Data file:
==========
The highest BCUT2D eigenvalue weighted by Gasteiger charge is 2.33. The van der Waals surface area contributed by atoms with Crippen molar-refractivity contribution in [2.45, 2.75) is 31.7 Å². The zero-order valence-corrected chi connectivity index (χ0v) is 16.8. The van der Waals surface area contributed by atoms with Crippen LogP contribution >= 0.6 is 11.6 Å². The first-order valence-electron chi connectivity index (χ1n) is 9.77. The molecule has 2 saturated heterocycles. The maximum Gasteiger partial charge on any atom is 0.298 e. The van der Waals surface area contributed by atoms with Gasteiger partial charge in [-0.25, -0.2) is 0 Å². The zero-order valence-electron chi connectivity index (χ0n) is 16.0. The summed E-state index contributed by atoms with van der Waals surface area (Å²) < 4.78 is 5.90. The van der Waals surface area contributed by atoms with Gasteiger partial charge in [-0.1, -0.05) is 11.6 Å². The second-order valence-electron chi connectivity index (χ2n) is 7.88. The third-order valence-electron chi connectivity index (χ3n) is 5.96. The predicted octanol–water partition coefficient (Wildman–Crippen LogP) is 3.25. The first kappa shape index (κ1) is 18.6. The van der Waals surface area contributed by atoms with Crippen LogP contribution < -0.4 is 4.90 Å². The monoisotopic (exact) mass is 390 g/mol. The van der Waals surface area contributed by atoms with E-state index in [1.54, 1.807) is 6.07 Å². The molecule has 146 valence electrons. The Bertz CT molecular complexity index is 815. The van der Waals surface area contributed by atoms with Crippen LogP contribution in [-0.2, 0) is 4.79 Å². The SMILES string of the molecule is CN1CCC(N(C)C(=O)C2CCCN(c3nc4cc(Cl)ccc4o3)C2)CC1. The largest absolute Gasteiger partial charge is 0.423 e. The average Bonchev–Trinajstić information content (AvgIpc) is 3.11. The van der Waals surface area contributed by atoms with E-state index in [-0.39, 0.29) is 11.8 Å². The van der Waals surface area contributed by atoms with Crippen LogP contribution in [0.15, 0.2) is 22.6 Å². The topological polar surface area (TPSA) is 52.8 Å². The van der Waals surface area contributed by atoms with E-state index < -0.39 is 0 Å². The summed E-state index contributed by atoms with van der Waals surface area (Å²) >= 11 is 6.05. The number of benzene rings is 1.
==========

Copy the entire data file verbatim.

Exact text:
The highest BCUT2D eigenvalue weighted by Gasteiger charge is 2.33. The van der Waals surface area contributed by atoms with Crippen molar-refractivity contribution in [2.45, 2.75) is 31.7 Å². The zero-order valence-corrected chi connectivity index (χ0v) is 16.8. The van der Waals surface area contributed by atoms with Crippen LogP contribution >= 0.6 is 11.6 Å². The first-order valence-electron chi connectivity index (χ1n) is 9.77. The molecule has 2 saturated heterocycles. The maximum Gasteiger partial charge on any atom is 0.298 e. The van der Waals surface area contributed by atoms with Gasteiger partial charge in [-0.25, -0.2) is 0 Å². The zero-order valence-electron chi connectivity index (χ0n) is 16.0. The summed E-state index contributed by atoms with van der Waals surface area (Å²) < 4.78 is 5.90. The van der Waals surface area contributed by atoms with Gasteiger partial charge in [-0.1, -0.05) is 11.6 Å². The second-order valence-electron chi connectivity index (χ2n) is 7.88. The third-order valence-electron chi connectivity index (χ3n) is 5.96. The predicted octanol–water partition coefficient (Wildman–Crippen LogP) is 3.25. The first kappa shape index (κ1) is 18.6. The van der Waals surface area contributed by atoms with Crippen LogP contribution < -0.4 is 4.90 Å². The monoisotopic (exact) mass is 390 g/mol. The van der Waals surface area contributed by atoms with E-state index in [1.54, 1.807) is 6.07 Å². The molecule has 146 valence electrons. The Bertz CT molecular complexity index is 815. The van der Waals surface area contributed by atoms with Crippen LogP contribution in [-0.2, 0) is 4.79 Å². The SMILES string of the molecule is CN1CCC(N(C)C(=O)C2CCCN(c3nc4cc(Cl)ccc4o3)C2)CC1. The largest absolute Gasteiger partial charge is 0.423 e. The average Bonchev–Trinajstić information content (AvgIpc) is 3.11. The van der Waals surface area contributed by atoms with E-state index in [-0.39, 0.29) is 11.8 Å². The van der Waals surface area contributed by atoms with Crippen LogP contribution in [0.15, 0.2) is 22.6 Å². The topological polar surface area (TPSA) is 52.8 Å². The van der Waals surface area contributed by atoms with E-state index < -0.39 is 0 Å². The summed E-state index contributed by atoms with van der Waals surface area (Å²) >= 11 is 6.05. The number of benzene rings is 1.